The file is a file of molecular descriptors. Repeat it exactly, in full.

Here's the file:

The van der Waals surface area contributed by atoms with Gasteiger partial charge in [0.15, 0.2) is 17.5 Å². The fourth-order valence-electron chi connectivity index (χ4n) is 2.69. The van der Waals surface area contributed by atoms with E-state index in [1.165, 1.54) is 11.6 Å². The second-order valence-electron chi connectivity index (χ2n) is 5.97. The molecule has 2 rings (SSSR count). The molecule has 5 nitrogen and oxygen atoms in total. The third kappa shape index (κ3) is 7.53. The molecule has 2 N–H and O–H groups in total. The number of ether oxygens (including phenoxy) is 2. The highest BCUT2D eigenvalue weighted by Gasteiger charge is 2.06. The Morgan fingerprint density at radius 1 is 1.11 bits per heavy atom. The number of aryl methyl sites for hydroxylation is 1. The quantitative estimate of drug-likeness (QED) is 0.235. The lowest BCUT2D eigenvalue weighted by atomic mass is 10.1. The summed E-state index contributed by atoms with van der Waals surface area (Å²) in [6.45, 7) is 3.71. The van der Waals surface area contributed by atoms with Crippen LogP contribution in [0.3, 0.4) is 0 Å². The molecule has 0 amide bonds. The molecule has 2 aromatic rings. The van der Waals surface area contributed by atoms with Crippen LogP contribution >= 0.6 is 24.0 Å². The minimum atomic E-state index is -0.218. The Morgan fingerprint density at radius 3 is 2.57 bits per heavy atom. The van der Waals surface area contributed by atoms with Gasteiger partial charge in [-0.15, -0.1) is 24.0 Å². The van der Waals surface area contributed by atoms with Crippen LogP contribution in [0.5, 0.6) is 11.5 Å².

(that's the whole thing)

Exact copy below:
The van der Waals surface area contributed by atoms with Gasteiger partial charge in [0.15, 0.2) is 17.5 Å². The fourth-order valence-electron chi connectivity index (χ4n) is 2.69. The van der Waals surface area contributed by atoms with E-state index in [1.165, 1.54) is 11.6 Å². The second-order valence-electron chi connectivity index (χ2n) is 5.97. The molecule has 2 rings (SSSR count). The molecule has 5 nitrogen and oxygen atoms in total. The third kappa shape index (κ3) is 7.53. The molecule has 2 N–H and O–H groups in total. The number of ether oxygens (including phenoxy) is 2. The highest BCUT2D eigenvalue weighted by Gasteiger charge is 2.06. The Morgan fingerprint density at radius 1 is 1.11 bits per heavy atom. The number of aryl methyl sites for hydroxylation is 1. The quantitative estimate of drug-likeness (QED) is 0.235. The lowest BCUT2D eigenvalue weighted by atomic mass is 10.1. The summed E-state index contributed by atoms with van der Waals surface area (Å²) in [6.45, 7) is 3.71. The van der Waals surface area contributed by atoms with Crippen LogP contribution in [0.3, 0.4) is 0 Å². The molecule has 0 amide bonds. The molecule has 2 aromatic rings. The van der Waals surface area contributed by atoms with Crippen LogP contribution >= 0.6 is 24.0 Å². The minimum atomic E-state index is -0.218. The Morgan fingerprint density at radius 3 is 2.57 bits per heavy atom. The van der Waals surface area contributed by atoms with Gasteiger partial charge in [-0.15, -0.1) is 24.0 Å². The van der Waals surface area contributed by atoms with Crippen LogP contribution in [0.5, 0.6) is 11.5 Å².